May is Mental Health Awareness Month, but caring for our mental health and that of our family and friends is a priority that needs no month, season, or special circumstance. That may be especially true for nurses, who are often so busy that even if they recognize signs of mental distress in themselves or in family or friends, they push their concerns aside, downplay their importance, or emphatically deny there’s a problem at all.
Denial is a powerful coping strategy. It’s tempting to dismiss growing anxiety, depression, irritability, chronic headaches, or other emotional and physical signs as “I’m just having a bad day,” or “my colleague/family member seems a little out of sorts lately, but I’m sure they’ll get over it soon.” But like any other problem or illness, mental health issues are best addressed early, when a friend’s expression of concern or our own recognition of personal mental malaise should prompt, positive, immediate steps to restore healthy mental and emotional functioning.
The National Alliance on Mental Illness lists several warning signs of potential mental illness for health care professionals. While experiencing each of these occasionally may not be a cause for concern, when one or more of them become persistent and oppressive, professional counsel may be of help:
- Feeling irritable or angry
- Feeling anxious, depressed, lonely, or constantly sad
- Reliving traumatic events
- Isolating yourself and lacking trust in others
- Experiencing compassion fatigue, burnout, or moral injury
- Difficulty sleeping or sleeping too much
- New or increased substance use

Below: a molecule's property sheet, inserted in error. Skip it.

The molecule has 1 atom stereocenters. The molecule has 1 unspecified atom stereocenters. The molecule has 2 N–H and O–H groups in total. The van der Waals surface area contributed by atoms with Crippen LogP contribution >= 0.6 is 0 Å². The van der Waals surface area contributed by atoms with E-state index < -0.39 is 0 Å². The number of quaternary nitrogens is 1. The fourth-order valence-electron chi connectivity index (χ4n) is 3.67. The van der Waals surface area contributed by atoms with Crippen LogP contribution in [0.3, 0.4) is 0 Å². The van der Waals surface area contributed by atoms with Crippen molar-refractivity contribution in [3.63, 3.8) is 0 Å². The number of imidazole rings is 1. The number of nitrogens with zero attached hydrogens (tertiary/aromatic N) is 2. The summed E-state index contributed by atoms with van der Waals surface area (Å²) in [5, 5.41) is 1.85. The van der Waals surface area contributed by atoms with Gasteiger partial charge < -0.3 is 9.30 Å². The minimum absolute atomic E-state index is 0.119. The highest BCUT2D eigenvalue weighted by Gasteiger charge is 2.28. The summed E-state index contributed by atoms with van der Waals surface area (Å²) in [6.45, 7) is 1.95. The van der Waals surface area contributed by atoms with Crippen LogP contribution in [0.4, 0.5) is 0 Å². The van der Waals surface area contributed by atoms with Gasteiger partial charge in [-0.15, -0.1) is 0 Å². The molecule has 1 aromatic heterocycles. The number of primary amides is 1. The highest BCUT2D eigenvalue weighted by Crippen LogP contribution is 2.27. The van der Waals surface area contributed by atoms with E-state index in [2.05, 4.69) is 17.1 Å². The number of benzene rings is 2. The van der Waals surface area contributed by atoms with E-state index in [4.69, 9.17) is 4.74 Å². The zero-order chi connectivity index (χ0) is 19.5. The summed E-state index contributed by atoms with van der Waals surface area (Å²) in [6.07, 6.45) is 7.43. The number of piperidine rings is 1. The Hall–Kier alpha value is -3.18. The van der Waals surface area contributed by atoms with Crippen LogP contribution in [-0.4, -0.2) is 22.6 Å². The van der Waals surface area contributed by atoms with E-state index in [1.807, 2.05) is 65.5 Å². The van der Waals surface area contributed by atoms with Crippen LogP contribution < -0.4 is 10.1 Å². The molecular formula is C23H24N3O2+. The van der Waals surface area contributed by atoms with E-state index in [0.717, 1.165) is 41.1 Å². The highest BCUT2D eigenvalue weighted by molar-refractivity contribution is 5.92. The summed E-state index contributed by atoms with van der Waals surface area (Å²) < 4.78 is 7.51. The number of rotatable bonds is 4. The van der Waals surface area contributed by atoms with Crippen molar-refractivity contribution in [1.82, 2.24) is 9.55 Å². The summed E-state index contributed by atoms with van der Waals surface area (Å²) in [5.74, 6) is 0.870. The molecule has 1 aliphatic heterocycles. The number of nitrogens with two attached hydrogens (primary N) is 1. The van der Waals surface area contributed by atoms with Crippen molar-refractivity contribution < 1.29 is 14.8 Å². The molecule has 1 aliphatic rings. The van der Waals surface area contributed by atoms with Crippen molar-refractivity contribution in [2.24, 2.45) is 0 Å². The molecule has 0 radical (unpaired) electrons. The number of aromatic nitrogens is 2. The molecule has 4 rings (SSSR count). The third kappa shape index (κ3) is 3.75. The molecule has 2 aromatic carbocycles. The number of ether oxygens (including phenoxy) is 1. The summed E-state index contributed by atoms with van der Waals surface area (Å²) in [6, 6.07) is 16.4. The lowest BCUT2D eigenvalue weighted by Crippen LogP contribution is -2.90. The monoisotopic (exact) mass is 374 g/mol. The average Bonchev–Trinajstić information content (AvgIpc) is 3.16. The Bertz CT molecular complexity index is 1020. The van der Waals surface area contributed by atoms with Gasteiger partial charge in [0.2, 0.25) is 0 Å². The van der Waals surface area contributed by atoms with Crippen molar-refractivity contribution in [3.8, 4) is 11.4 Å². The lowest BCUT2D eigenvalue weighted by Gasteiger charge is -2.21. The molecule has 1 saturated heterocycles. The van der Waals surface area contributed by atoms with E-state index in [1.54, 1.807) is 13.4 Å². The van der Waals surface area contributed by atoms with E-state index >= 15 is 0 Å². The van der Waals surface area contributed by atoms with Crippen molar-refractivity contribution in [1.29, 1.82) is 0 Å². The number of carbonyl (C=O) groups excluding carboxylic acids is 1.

- New or emerging physical issues including digestive or appetite problems, increased aches and pains, sexual or reproductive issues, and difficulty with cognition and memory
The old adage about an ounce of prevention being better than a pound of cure is paramount when dealing with mental health issues. Mental Health America, a community-based nonprofit dedicated to promoting mental health, believes mental health conditions should be treated long before they reach the most critical points in the disease process. That organization recommends, first, prevention, and when symptoms first appear, developing a plan of action to stop and hopefully reverse progression of the disease before it becomes overwhelming.
If you are concerned about a colleague or family member who is showing signs of mental distress, the American Psychiatric Association offers some tips for opening the conversation and guiding them to help. The APA recommends showing your concern and willingness to listen without judgment, using “I” rather than “you” statements, such as “I’m worried about you, “I hope you will consider talking with a counselor,” NOT: “you are,” “you should” directives that are likely to create resistance.
Even if you are not experiencing mental health issues at present, the organization Healthy Nurse, Healthy Nation offers practical suggestions to prepare for that eventuality. Their suggestions include taking advantage of any programs your employer may offer, including mental health screening, telehealth programs offered by your health care provider, and other preventive measures. The organization’s website also offers a number of self-care suggestions to relieve stress, as well as informative links for nurses and employers.
As always, if you need mental health support while on assignment, we urge you to call your Freedom recruiter at 866 463-0385. We also have an Employee Assistance Program (EAP) through Anthem that offers a variety of services, including mental health and crisis counseling.
*If you or someone in your family or workplace are considering suicide, immediately call the National Suicide Prevention Lifeline at 800-273-8255.*